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Checks, tie-dye, baby dolls: It’s all at London Fashion Week

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Sylvia Hui and Gregory Katz, The Associated Press


Published Tuesday, February 19, 2019 12:09AM EST

LONDON — From young talents like Alexa Chung and Simone Rocha to London design veteran Jasper Conran, London Fashion Week showed off a diverse range of womenswear ideas for the upcoming autumn and winter season with a busy day of catwalk shows Saturday.

The spectacle is bringing much needed colour and verve as grey London shakes off its winter blues amid the first hints of warmer weather. A look at some highlights:

HOUSE OF HOLLAND

London may not have Paris’s haute couture or Milan’s grand fashion houses, but the British capital has always been proud to be the wild child on the style front.

That irreverent, street-wise London sass was on full display at House of Holland’s show, where designer Henry Holland threw together ’80s power dressing, Asian dress details and loud, clashing tie-dye prints for his latest collection.

Holland said the show was all about the rebellious, and indeed these were flamboyant, look-at-me statement clothes. Models opened Saturday’s show with tailored coats and jackets in the traditional Prince of Wales check — albeit in bright orange and paired with slinky green velvet animal prints.

Then came everything from patchwork print kaftans, oversized silky pussy bow neckties to denim overalls, all worn with berets, clunky platform boots and plenty of attitude.

Quilted jackets and miniskirts, Mandarin collars and obi tie belts brought an Asian esthetic. The designer emphasized a “global citizen” as his show’s theme and incorporated traditional Cambodian textile techniques into the urban mix.

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MONASTIC CHIC AT JASPER CONRAN

Who knew monks’ garbs could be so fashionable?

High necks, long sleeves, dropped waistlines, skirts that brush the calf or ankle: Veteran designer Jasper Conran took inspiration from “monastic” shapes with a new collection of utilitarian, sleek tunics and dresses that quietly exuded sophistication rather than screamed glamour.

Conran, a founding father of London Fashion Week, dialed down his signature flair for colour for the upcoming autumn and winter season, opting instead for a mostly severe palette of earthy browns, rust, mustard and indigo.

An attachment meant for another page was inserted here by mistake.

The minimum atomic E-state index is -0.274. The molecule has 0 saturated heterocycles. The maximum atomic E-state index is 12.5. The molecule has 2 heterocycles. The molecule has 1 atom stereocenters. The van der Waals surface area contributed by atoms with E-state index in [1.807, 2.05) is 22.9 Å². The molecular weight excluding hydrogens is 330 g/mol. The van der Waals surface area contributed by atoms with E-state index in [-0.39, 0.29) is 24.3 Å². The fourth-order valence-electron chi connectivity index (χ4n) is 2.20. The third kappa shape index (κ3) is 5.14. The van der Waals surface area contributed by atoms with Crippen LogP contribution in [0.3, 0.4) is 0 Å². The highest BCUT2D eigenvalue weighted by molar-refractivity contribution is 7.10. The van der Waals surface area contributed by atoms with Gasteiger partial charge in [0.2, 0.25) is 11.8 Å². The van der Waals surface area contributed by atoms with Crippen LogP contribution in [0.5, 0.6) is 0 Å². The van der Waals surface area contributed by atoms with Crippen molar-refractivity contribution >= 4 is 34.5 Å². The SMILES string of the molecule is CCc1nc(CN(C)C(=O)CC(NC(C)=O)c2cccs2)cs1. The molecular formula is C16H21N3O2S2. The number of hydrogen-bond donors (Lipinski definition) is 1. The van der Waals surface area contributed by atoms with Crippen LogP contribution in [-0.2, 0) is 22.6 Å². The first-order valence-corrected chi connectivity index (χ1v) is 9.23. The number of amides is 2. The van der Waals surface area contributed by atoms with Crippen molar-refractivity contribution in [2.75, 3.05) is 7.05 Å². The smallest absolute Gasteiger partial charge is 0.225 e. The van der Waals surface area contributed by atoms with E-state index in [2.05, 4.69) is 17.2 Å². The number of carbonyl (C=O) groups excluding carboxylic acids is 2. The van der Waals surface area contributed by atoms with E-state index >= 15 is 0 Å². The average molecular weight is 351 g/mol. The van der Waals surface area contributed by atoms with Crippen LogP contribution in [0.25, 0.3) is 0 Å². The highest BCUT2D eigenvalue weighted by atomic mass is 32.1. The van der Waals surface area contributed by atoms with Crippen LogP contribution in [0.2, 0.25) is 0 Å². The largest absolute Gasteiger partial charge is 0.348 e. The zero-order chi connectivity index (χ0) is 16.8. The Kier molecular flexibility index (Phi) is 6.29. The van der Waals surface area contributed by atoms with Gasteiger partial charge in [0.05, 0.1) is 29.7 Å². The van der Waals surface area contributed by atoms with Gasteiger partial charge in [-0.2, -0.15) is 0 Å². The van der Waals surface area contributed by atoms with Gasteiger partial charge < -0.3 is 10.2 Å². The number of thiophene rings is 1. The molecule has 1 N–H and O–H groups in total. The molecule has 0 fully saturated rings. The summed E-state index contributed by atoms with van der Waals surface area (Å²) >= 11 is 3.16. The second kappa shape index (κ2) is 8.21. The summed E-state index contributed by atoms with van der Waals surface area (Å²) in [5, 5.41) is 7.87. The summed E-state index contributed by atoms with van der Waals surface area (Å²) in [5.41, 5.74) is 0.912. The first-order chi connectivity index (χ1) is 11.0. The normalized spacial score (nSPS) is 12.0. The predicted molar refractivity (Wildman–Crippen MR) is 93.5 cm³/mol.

The designer focused on dresses that rival the comfort of sportswear. Some outfits — like several brown-all-over sweater dresses — bring to mind something a friar might wear. But Conran always kept things modern with a thigh-high side slit here, a slashed neckline there, a bright sporty piping or geometric colour blocks.

Conran ditched the covered-up look for the show’s final section, a collection of architectural column gowns. The colours are still understated here, but bare shoulders and sheer organza panels brought out the drama.

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SIMONE ROCHA IMPRESSES WITH IMAGINATIVE SHOW

Designer Simone Rocha turned in a bold, confident show impressive for its variety and thoughtfulness. Even American Vogue editor Anna Wintour skipped her signature sunglasses for a closer look at the stunning array of ensembles.

Rocha seems to grow in stature each year, earning her reputation as one of the major new talents on the London scene. She said the theme Saturday was “intimacy, privacy, security, femininity.”

There was no single look to the show, but Rocha did experiment with outfits that used sparkly bras or camisole tops on top of dresses. Elaborate coat-dresses, some with gauzy skirts, appeared, along with ethereal, pale pink dresses and one extremely gaudy gold number.

A series of gorgeous, black-themed floral dresses, many tiaras, some whimsical Alice In Wonderland dresses and updated baby doll outfits also turned up.

Rocha’s approach was playful, but her fashion intent was serious, and she made a point of using some slightly older models and also ones who were not rail-thin.